36. The system of claim 35 wherein the video recording module records only on a event basis.
37. The system of claim 33 wherein at least one authentication module includes an audio recording module.
38. The system of claim 36 wherein the audio recording module records only on an event basis.
39. A method of detecting tampering to a security device, comprising the steps of:
securing an enclosure with a plurality of enclosing panels surrounding at least one electronic module;
detecting unauthorized tampering with the enclosure;
logging unauthorized tampering; and
denying access to restricted area.
40. The method of claim 39 further comprising the step of recording audio after the detection of unauthorized tampering to the security device.
41. The method of claim 39 further comprising the step of recording video after the detection of authorized tampering to the security device.
42. The method of claim 39 further comprising the step of notifying a system administrator through a network connection to the unauthorized access.
43. The method of claim 39 further comprising the step of denying access to the restricted area.
44. The method of claim 39 wherein the denial of access comprises the step of locking a security door.
45. A system for regulating access to a restricted area, comprising:
a security module for recognizing a request for access to a restricted area;
a network connection to connect the security module to a LAN or WAN;
a network controller connected to the security modules via an Ethernet connection to a LAN or WAN;
a host computer with operating software connected to the network controller and;
at least one authentication module.
46. The system of claim 45 further comprising an arming control unit.
47. The system of claim 46 wherein the arming control unit contains a keypad.
48. The system of claim 47 wherein the assignment of the values of the keys on the keypad changes in a predetermined pattern.
49. An access control system for regulating access comprising:
a host computer with operating software;
a least one authentication module for determining authorized users; and
a keypad wherein the numbers assigned to keys on the keypad are capable of being changed.
50. The access control unit of claim 49 wherein the keypad is unlabeled.
51. The access control unit of claim 49 further comprising a display screen displaying the numbers assigned to keys of the unlabeled keypad.
52. The access control unit of claim 49 wherein the numbers assigned to keys of the keypad are displayed on a changeable screen.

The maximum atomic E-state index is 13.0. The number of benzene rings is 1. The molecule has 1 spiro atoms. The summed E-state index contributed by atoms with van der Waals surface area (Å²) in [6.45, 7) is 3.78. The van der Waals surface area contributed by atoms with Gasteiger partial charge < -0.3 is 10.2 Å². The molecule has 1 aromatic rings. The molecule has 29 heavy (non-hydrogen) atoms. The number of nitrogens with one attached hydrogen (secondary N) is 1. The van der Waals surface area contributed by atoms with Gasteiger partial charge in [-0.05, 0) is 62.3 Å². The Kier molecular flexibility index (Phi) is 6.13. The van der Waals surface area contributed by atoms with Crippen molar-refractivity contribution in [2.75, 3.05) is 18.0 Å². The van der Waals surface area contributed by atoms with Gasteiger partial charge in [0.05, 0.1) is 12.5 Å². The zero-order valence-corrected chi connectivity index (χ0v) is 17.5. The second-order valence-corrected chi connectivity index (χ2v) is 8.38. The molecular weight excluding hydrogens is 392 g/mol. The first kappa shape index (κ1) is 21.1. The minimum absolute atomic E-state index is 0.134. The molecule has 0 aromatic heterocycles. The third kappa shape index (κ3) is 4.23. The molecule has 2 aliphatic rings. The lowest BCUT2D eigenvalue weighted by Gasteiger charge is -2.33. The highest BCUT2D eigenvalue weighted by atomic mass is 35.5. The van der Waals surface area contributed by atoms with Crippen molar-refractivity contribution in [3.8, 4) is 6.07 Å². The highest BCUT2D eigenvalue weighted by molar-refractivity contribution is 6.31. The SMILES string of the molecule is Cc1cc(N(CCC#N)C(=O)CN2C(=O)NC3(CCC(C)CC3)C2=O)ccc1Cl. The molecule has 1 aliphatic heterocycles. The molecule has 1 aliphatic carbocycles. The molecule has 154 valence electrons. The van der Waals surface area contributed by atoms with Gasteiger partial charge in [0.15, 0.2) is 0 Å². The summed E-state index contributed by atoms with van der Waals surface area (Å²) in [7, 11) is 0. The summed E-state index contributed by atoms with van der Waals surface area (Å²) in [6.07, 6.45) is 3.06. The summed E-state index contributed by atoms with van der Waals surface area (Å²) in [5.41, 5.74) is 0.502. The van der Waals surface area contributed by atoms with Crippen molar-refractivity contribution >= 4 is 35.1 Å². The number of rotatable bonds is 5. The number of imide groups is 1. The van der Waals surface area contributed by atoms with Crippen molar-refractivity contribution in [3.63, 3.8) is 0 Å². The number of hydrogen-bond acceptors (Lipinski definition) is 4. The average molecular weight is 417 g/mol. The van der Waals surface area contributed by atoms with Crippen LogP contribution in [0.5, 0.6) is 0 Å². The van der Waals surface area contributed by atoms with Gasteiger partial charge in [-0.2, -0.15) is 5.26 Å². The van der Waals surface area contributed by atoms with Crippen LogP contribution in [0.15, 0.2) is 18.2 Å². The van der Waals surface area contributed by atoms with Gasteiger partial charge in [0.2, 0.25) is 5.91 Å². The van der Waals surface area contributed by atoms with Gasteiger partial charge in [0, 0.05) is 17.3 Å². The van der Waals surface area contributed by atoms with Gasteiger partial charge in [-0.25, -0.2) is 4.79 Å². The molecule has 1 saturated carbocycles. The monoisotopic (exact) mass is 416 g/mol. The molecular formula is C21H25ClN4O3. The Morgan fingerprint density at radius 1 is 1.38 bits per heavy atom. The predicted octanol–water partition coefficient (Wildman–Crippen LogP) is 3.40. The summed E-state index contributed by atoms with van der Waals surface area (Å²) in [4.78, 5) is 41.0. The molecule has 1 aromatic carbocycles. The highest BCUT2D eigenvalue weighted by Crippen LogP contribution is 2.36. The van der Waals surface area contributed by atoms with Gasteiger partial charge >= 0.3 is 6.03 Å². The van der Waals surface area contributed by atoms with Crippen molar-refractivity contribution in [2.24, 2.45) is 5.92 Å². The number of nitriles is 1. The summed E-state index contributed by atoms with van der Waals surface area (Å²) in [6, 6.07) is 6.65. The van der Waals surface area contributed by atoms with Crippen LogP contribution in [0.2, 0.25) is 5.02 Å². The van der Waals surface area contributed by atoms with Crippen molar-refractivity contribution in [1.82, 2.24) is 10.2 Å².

53. The access control unit of claim 49 wherein the numbers assigned to keys of the keypad are changed in a predetermined pattern.
54. The access control unit of claim 49 wherein the numbers assigned to keys of the keypad are changed in a random pattern.
  • [0001]
    This application is a continuation-in-part of application Ser. No. 10/843,180 filed May 11, 2004. This application further claims priority from U.S. provisional patent application 60/625,255 filed on Nov. 5, 2004, which is hereby incorporated by reference. This application further claims priority from U.S. provisional patent application 60/625,240 filed on Nov. 5, 2004, which is hereby incorporated by reference. This application further claims priority from U.S. provisional patent application 60/625,239 filed on Nov. 5, 2004, which is hereby incorporated by reference. This application further claims priority from U.S. provisional patent application 60/625,283 filed on Nov. 5, 2004, which is hereby incorporated by reference.
  • [0002]
    This invention relates to an integrated architecture and system of software and hardware for accomplishing security operations employing a digital media system to provide live and recorded closed circuit TV (CCTV) capability and audio surveillance and more particularly to a system of combining modular software/hardware plug-ins for integration of intrusion detection systems, access control systems, and management reporting systems for efficient and effective security management.